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Originally Posted by little-g View Post

But more than anything else, if someone told me someone else was raising my DD because she was in childcare, i'd probably just dismiss them as a bit stoooopid. Like this 'columnist':

http://blogs.theaustralian.news.com....st_preference/
I think it is a bit telling that the pol in question gets $67K a year (australian) for the rest of her life.

Heck, if I had guarenteed income like that, there are loads of ways I would spend my time (travel, volunteer, do more hanging out and getting someone else to do my laundry) that I can't do now.

You know the attributes for a great adult? Initiative, creativity, intellectual curiosity? They make for a helluva kid...
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#65 of 88 Old 11-20-2006, 03:07 PM
 
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#66 of 88 Old 11-20-2006, 05:52 PM
 
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Yes, 67k a year is certainly better than a poke in the eye!

But more than anything, I thought this piece was a perfect summary of all of the ridiculous fallacies we have all head time and time again. I work, therefore my 'child isn't precious to me'! How embarrassing for her to have written this.

I can only summise that being paid to be a D-Grade opinion writer in a conservative broadsheet doesn't actually count as being a working mum.
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#67 of 88 Old 11-20-2006, 06:02 PM
 
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#68 of 88 Old 11-21-2006, 12:00 AM
 
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I can only summise that being paid to be a D-Grade opinion writer in a conservative broadsheet doesn't actually count as being a working mum.
: good point!
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#69 of 88 Old 11-21-2006, 04:50 PM
 
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I couldn't read the whole thread, but thank you mamas who have posted.

I'm pregnant with my first at 29 weeks. I'm taking 12 week maternity leave, followed by 4 months of part-time work, then full-time in the fall.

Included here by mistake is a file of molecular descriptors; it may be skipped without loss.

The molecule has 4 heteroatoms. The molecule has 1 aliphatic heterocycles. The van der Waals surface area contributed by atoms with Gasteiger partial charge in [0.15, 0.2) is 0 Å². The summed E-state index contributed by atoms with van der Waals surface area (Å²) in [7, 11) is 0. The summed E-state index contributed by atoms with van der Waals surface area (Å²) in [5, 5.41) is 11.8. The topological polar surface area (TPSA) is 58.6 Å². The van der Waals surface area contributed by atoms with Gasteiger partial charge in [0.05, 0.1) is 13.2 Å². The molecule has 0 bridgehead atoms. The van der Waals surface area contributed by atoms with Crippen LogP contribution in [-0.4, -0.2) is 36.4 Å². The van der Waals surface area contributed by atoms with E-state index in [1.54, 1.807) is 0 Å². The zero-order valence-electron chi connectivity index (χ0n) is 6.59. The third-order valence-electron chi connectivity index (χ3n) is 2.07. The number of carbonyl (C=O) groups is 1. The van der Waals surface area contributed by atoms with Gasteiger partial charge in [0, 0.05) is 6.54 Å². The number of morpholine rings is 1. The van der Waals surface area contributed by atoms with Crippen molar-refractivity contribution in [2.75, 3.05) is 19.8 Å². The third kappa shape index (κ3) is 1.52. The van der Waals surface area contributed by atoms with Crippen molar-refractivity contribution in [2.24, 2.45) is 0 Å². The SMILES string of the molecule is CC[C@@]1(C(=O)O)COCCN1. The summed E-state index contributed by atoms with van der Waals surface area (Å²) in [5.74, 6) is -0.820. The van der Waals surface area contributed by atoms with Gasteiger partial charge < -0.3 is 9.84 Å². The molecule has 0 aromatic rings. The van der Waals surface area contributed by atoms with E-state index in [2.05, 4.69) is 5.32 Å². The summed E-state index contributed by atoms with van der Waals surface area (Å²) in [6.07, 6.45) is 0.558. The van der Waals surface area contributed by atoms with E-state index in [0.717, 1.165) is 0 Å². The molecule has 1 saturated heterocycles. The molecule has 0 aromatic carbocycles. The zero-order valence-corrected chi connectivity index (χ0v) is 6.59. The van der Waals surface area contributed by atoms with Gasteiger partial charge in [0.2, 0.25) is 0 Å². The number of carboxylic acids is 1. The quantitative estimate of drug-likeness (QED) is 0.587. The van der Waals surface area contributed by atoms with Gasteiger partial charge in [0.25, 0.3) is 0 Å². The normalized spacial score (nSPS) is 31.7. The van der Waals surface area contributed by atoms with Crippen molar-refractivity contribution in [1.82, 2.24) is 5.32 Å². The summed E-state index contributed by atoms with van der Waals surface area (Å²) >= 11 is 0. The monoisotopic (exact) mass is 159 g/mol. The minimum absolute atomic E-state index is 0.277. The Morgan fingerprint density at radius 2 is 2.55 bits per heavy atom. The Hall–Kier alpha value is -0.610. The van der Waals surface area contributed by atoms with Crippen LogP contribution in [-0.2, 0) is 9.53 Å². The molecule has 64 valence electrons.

Your words of encouragement about daycare really helped me see that I can still be a great mother and work at the same time. Heck, my mom did it- so can I!

Thanks!

Mama to my beautiful Ana Carolina (2/07), Isabel Cristina (6/10), and #3 on the way in August 2013!

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#70 of 88 Old 11-21-2006, 06:50 PM
 
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I just wanted to thank everyone for what they have posted. Even though I HAVE to work until DH graduates and gets a job, I have incredible guilt that I work.

I and DH raise Sydney. She is not DCP's daughter. I determine so much about DD's life, input which DCP does not get. I nurse and nurture DD all night.

DCP helps, but she does not raise Sydney. DCP makes Sydney's life more full, as she is teaching Syd Spanish, a language I wish I spoke but do not.

Thing is, those words "stranger raising your child" hurt and wound. Especially when DRLAURA happens to be on your radio when the car starts, or when SAHM's say unkind things, or when this is talked about at church.

I want to stay home, but cannot. Even when I can, I just might stay here. DD is attached to me and DH. She knows we are her parents. When I pick her up, she demands to nurse. When I drop her off, she demands a bottle.

I did turn this around to someone who did the stranger thing.... When DD was in the NICU, were they raising her?
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#71 of 88 Old 11-21-2006, 07:09 PM
 
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Wendy. Don't listen to Dr.Laura.
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#72 of 88 Old 11-21-2006, 10:57 PM
 
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I dont know who the heck this Dr Laura is, but if she feels comfortable and qualified to make blanket statements about all women, all fathers, all mothers, all children, all family situations at all times and in all places, then I would suggest that:

a) she is delusional
b) she is not very analytical
c) that she is very sheltered and has a very monocultural outlook
d) that she is incapable of empathetic opinion
e) that she is extremely insensitive.
d) all of the above.



Never forget this - no-one knows as well as you how well you raise your children. Ignore all others. And as I always say, "stuff 'em!!!"

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#73 of 88 Old 11-21-2006, 11:37 PM
 
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I know no more Dr Laura She comes on after a talk radio program I do listen to, and then YIKES, guilt city.